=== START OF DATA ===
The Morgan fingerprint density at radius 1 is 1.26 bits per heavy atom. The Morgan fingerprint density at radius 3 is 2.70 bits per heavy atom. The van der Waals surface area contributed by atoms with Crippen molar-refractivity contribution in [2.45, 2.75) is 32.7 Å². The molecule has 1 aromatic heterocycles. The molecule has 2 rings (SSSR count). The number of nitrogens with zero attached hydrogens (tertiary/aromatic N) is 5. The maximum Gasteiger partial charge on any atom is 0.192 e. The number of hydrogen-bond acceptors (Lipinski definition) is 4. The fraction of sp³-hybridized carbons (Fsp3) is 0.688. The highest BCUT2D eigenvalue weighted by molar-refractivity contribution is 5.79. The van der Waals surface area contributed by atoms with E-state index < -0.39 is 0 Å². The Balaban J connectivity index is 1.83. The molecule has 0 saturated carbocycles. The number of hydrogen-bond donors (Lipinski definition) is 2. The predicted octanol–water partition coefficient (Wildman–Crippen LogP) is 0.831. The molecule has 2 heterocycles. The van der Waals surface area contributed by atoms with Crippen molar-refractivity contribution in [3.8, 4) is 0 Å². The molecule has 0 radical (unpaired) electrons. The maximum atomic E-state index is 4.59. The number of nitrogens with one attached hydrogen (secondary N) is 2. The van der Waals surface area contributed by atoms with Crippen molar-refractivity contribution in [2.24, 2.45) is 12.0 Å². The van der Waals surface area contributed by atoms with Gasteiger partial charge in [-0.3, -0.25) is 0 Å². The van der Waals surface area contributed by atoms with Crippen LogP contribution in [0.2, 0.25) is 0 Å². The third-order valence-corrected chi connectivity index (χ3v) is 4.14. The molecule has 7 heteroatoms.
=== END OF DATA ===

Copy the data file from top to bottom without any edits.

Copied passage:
The Morgan fingerprint density at radius 1 is 1.26 bits per heavy atom. The Morgan fingerprint density at radius 3 is 2.70 bits per heavy atom. The van der Waals surface area contributed by atoms with Crippen molar-refractivity contribution in [2.45, 2.75) is 32.7 Å². The molecule has 1 aromatic heterocycles. The molecule has 2 rings (SSSR count). The number of nitrogens with zero attached hydrogens (tertiary/aromatic N) is 5. The maximum Gasteiger partial charge on any atom is 0.192 e. The number of hydrogen-bond acceptors (Lipinski definition) is 4. The fraction of sp³-hybridized carbons (Fsp3) is 0.688. The highest BCUT2D eigenvalue weighted by molar-refractivity contribution is 5.79. The van der Waals surface area contributed by atoms with E-state index < -0.39 is 0 Å². The Balaban J connectivity index is 1.83. The molecule has 0 saturated carbocycles. The number of hydrogen-bond donors (Lipinski definition) is 2. The predicted octanol–water partition coefficient (Wildman–Crippen LogP) is 0.831. The molecule has 2 heterocycles. The van der Waals surface area contributed by atoms with Crippen molar-refractivity contribution in [3.8, 4) is 0 Å². The molecule has 0 radical (unpaired) electrons. The maximum atomic E-state index is 4.59. The number of nitrogens with one attached hydrogen (secondary N) is 2. The van der Waals surface area contributed by atoms with Crippen molar-refractivity contribution in [2.24, 2.45) is 12.0 Å². The van der Waals surface area contributed by atoms with Gasteiger partial charge in [-0.3, -0.25) is 0 Å². The van der Waals surface area contributed by atoms with Crippen LogP contribution in [0.2, 0.25) is 0 Å². The third-order valence-corrected chi connectivity index (χ3v) is 4.14. The molecule has 7 heteroatoms.